The role of women in traditional Judaism has been grossly misrepresented and misunderstood. The position of women is not nearly as lowly as many modern people think; in fact, the position of women in halakhah (Jewish Law) that dates back to the biblical period is in many ways better than the position of women under American civil law as recently as a century ago. Many of the important feminist leaders of the 20th century (Gloria Steinem, for example, and Betty Friedan) are Jewish women, and some commentators have suggested that this is no coincidence: the respect accorded to women in Jewish tradition was a part of their ethnic culture.
In traditional Judaism, women are for the most part seen as separate but equal. Women's obligations and responsibilities are different from men's, but no less important (in fact, in some ways, women's responsibilities are considered more important, as we shall see).
The equality of men and women begins at the highest possible level: G-d. In Judaism, unlike traditional Christianity, G-d has never been viewed as exclusively male or masculine. Judaism has always maintained that G-d has both masculine and feminine qualities. As one Chasidic rabbi explained it to me, G-d has no body, no genitalia, therefore the very idea that G-d is male or female is patently absurd. We refer to G-d using masculine terms simply for convenience's sake, because Hebrew has no neutral gender; G-d is no more male than a table is.
Both man and woman were created in the image of G-d. According to most Jewish scholars, "man" was created in Gen. 1:27 with dual gender, and was later separated into male and female.
According to traditional Judaism, women are endowed with a greater degree of "binah" (intuition, understanding, intelligence) than men. The rabbis inferred this from the fact that woman was "built" (Gen. 2:22) rather than "formed" (Gen. 2:7), and the Hebrew root of "build" has the same consonants as the word "binah." It has been said that the matriarchs (Sarah, Rebecca, Rachel and Leah) were superior to the patriarchs (Abraham, Isaac and Jacob) in prophecy. Women did not participate in the idolatry regarding the Golden Calf. See Rosh Chodesh below. Some traditional sources suggest that women are closer to G-d's ideal than men.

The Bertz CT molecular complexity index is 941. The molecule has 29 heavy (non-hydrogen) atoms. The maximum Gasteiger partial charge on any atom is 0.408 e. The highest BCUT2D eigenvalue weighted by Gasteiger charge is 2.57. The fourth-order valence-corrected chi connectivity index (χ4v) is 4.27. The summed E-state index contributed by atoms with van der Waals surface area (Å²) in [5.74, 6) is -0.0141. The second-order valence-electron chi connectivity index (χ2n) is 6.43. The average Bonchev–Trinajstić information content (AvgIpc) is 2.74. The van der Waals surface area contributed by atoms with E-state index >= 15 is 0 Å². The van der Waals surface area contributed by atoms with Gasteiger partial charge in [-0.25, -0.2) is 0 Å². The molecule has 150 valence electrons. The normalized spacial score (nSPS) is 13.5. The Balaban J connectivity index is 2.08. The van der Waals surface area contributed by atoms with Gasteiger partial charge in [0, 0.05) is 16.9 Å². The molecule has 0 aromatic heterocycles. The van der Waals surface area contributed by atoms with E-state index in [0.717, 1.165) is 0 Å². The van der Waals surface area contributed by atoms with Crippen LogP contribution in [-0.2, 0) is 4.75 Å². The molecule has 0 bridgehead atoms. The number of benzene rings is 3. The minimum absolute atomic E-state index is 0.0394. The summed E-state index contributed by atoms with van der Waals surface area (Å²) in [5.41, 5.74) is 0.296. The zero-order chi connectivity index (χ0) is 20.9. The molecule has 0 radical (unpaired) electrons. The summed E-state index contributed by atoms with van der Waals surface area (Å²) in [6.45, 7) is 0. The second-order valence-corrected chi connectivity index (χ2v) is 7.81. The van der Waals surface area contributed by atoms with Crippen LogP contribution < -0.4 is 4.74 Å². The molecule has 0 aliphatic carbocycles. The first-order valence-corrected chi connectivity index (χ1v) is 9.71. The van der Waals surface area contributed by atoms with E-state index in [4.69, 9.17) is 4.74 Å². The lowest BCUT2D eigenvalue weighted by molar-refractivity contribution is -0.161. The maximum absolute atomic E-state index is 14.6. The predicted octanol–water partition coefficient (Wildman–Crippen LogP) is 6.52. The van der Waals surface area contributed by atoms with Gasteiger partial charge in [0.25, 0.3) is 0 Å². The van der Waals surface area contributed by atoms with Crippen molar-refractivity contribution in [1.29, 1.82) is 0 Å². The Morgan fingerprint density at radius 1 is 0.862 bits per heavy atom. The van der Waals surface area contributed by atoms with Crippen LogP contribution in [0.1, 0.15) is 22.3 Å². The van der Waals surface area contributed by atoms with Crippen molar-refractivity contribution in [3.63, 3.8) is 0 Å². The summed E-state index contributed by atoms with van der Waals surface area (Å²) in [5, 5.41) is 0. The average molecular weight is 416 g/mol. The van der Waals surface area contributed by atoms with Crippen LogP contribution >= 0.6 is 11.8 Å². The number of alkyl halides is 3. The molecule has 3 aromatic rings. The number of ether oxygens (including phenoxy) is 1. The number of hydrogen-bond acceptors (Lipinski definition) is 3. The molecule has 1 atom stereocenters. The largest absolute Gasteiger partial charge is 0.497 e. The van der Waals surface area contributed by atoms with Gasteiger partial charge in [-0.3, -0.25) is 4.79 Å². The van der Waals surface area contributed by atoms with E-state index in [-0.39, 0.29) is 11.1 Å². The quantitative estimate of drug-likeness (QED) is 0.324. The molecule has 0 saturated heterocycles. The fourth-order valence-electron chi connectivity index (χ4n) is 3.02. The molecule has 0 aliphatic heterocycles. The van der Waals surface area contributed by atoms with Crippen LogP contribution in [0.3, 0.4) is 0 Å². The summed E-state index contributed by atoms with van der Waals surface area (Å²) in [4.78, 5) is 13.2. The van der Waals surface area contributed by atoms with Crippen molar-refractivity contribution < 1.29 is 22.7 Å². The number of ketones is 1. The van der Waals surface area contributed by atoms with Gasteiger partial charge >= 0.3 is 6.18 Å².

Women have held positions of respect in Judaism since biblical times. Miriam is considered one of the liberators of the Children of Israel, along with her brothers Moses and Aaron. One of the Judges (Deborah) was a woman. Seven of the 55 prophets of the Bible were women (they are included in the list of biblical prophets).
The Ten Commandments require respect for both mother and father. Note that the father comes first in Ex. 20:12, but the mother comes first in Lev. 19:3, and many traditional sources point out that this reversal is intended to show that both parents are equally entitled to honor and reverence.
There were many learned women of note. The Talmud and later rabbinical writings speak of the wisdom of Berurya, the wife of Rabbi Meir. In several instances, her opinions on halakhah (Jewish Law) were accepted over those of her male contemporaries. In the ketubah (marriage contract) of Rabbi Akiba's son, the wife is obligated to teach the husband Torah! Many rabbis over the centuries have been known to consult their wives on matters of Jewish law relating to the woman's role, such as laws of kashrut and women's cycles. The wife of a rabbi is referred to as a rebbetzin, practically a title of her own, which should give some idea of her significance in Jewish life.
There can be no doubt, however, that the Talmud also has many negative things to say about women. Various rabbis at various times describe women as lazy, jealous, vain and gluttonous, prone to gossip and particularly prone to the occult and witchcraft. Men are repeatedly advised against associating with women, although this is usually because of man's lust rather than because of any shortcoming in women. It is worth noting that the Talmud also has negative things to say about men, frequently describing men as particularly prone to lust and forbidden sexual desires.
Women are discouraged from pursuing higher education or religious pursuits, but this seems to be primarily because women who engage in such pursuits might neglect their primary duties as wives and mothers. The rabbis are not concerned that women are not spiritual enough; rather, they are concerned that women might become too spiritually devoted.